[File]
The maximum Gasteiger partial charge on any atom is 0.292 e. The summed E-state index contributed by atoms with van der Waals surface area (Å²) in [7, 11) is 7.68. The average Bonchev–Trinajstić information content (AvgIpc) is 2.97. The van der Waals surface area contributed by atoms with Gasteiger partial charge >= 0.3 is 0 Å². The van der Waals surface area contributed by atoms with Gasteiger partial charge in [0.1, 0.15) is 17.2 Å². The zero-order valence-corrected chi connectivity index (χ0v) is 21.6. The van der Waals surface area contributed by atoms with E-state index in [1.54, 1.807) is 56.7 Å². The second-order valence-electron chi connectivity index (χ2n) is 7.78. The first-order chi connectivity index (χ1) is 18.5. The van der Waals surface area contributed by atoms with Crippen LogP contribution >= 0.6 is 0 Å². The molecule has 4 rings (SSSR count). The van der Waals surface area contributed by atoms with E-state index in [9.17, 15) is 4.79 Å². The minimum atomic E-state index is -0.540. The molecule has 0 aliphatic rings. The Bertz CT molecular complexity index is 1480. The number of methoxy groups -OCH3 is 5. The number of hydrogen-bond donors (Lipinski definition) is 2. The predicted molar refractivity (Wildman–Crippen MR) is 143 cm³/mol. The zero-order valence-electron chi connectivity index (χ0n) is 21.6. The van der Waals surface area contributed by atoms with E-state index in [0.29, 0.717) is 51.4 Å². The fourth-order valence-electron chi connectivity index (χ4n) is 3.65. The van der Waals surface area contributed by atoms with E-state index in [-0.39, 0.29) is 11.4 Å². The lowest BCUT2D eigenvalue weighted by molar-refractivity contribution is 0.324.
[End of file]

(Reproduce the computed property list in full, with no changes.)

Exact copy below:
The maximum Gasteiger partial charge on any atom is 0.292 e. The summed E-state index contributed by atoms with van der Waals surface area (Å²) in [7, 11) is 7.68. The average Bonchev–Trinajstić information content (AvgIpc) is 2.97. The van der Waals surface area contributed by atoms with Gasteiger partial charge >= 0.3 is 0 Å². The van der Waals surface area contributed by atoms with Gasteiger partial charge in [0.1, 0.15) is 17.2 Å². The zero-order valence-corrected chi connectivity index (χ0v) is 21.6. The van der Waals surface area contributed by atoms with E-state index in [1.54, 1.807) is 56.7 Å². The second-order valence-electron chi connectivity index (χ2n) is 7.78. The first-order chi connectivity index (χ1) is 18.5. The van der Waals surface area contributed by atoms with Crippen LogP contribution >= 0.6 is 0 Å². The molecule has 4 rings (SSSR count). The van der Waals surface area contributed by atoms with E-state index in [9.17, 15) is 4.79 Å². The minimum atomic E-state index is -0.540. The molecule has 0 aliphatic rings. The Bertz CT molecular complexity index is 1480. The number of methoxy groups -OCH3 is 5. The number of hydrogen-bond donors (Lipinski definition) is 2. The predicted molar refractivity (Wildman–Crippen MR) is 143 cm³/mol. The zero-order valence-electron chi connectivity index (χ0n) is 21.6. The van der Waals surface area contributed by atoms with E-state index in [0.29, 0.717) is 51.4 Å². The fourth-order valence-electron chi connectivity index (χ4n) is 3.65. The van der Waals surface area contributed by atoms with E-state index in [-0.39, 0.29) is 11.4 Å². The lowest BCUT2D eigenvalue weighted by molar-refractivity contribution is 0.324.